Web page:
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Bibliographie de l'Institut Maurice-Lamontagne

Plantes - Haptophyta / Imantonia rotunda / 

MAS, S., S. ROY, F. BLOUIN, B. MOSTAJIR, J.-C. THERRIAULT, C. NOZAIS, S. DEMERS, 2008. Diel variations in optical properties of Imantonia rotunda (Haptophyceae) and Thalassiosira pseudonana (Bacillariophyceae) exposed to different irradiance levels. J. Phycol., 44(3): 551-563 .

[Résumé disponible seulement en anglais]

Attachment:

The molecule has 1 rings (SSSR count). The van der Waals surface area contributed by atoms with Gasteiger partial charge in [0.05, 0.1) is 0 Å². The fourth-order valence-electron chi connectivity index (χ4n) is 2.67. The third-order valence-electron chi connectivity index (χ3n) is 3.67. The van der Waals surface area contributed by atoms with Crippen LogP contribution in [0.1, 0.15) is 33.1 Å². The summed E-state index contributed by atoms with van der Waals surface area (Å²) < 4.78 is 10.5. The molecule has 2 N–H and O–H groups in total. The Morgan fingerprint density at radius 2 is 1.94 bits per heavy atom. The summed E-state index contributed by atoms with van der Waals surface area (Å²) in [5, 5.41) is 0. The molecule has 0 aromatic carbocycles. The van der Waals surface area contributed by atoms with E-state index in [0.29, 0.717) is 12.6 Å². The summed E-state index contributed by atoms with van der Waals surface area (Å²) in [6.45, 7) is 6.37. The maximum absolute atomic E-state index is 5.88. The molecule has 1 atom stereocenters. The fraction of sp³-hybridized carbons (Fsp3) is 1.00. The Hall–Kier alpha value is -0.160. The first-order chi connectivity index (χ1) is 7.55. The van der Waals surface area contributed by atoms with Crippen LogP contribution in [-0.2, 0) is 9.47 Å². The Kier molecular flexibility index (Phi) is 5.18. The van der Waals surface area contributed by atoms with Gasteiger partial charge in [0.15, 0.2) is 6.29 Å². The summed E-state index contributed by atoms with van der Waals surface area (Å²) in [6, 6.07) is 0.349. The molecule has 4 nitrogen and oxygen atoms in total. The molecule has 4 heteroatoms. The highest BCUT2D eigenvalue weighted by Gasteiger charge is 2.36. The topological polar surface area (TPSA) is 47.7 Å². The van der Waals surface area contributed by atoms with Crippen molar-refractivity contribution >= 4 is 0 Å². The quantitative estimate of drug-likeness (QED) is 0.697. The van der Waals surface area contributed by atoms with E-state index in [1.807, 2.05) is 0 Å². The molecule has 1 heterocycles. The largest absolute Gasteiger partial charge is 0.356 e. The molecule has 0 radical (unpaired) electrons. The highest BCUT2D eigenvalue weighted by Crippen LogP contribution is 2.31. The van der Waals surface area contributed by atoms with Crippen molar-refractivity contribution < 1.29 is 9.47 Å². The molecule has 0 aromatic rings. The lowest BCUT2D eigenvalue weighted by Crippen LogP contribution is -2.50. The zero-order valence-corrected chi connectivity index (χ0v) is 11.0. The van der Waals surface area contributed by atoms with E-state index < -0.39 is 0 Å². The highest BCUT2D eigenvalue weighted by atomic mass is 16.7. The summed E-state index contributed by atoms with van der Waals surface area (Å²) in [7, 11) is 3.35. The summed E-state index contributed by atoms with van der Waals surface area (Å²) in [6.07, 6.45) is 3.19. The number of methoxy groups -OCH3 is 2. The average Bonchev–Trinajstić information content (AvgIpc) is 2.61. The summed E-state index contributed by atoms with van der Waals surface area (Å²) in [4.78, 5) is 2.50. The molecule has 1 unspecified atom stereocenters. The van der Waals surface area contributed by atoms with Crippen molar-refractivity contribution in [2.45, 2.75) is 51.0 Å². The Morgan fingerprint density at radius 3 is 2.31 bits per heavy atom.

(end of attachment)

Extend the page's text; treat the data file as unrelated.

Diel variations of cellular optical properties were examined for cultures of the haptophyte Imantonia rotunda N. Reynolds and the diatom Thalassiosira pseudonana (Hust.) Hasle et Heimdal grown under a 14:10 light:dark (L:D) cycle and transferred from 100 μmol photons · m-2 · s-1 to higher irradiances of 250 and 500 μmol photons · m-2 · s-1. Cell volume and abundance, phytoplankton absorption coefficients, flow-cytometric light scattering and chl fluorescence, and pigment composition were measured every 2 h over a 24 h period. Results showed that cell division was more synchronous for I. rotunda than for T. pseudonana. Several variables exhibited diel variability with an amplitude >100 %, notably mean cell volume for the haptophyte and photoprotective carotenoids for both species, while optical properties such as flow-cytometric scattering and chl a-specific phytoplankton absorption generally showed <50 % diel variability. Increased irradiance induced changes in pigments (both species) and mean cell volume (for the diatom) and amplified diel variability for most variables. This increase in amplitude is larger for pigments (factor of 2 or more, notably for cellular photoprotective carotenoid content in I. rotunda and for photosynthetic pigments in T. pseudonana) than for optical properties (a factor of 1.5 for chl a-specific absorption, at 440 nm, in I. rotunda and a factor of 2 for the absorption cross-section and the chl a-specific scattering in T. pseudonana). Consequently, diel changes in optical properties and pigmentation associated with the L:D cycle and amplified by concurrent changes in irradiance likely contribute significantly to the variability in optical properties observed in biooptical field studies.©2008 Phycological Society of America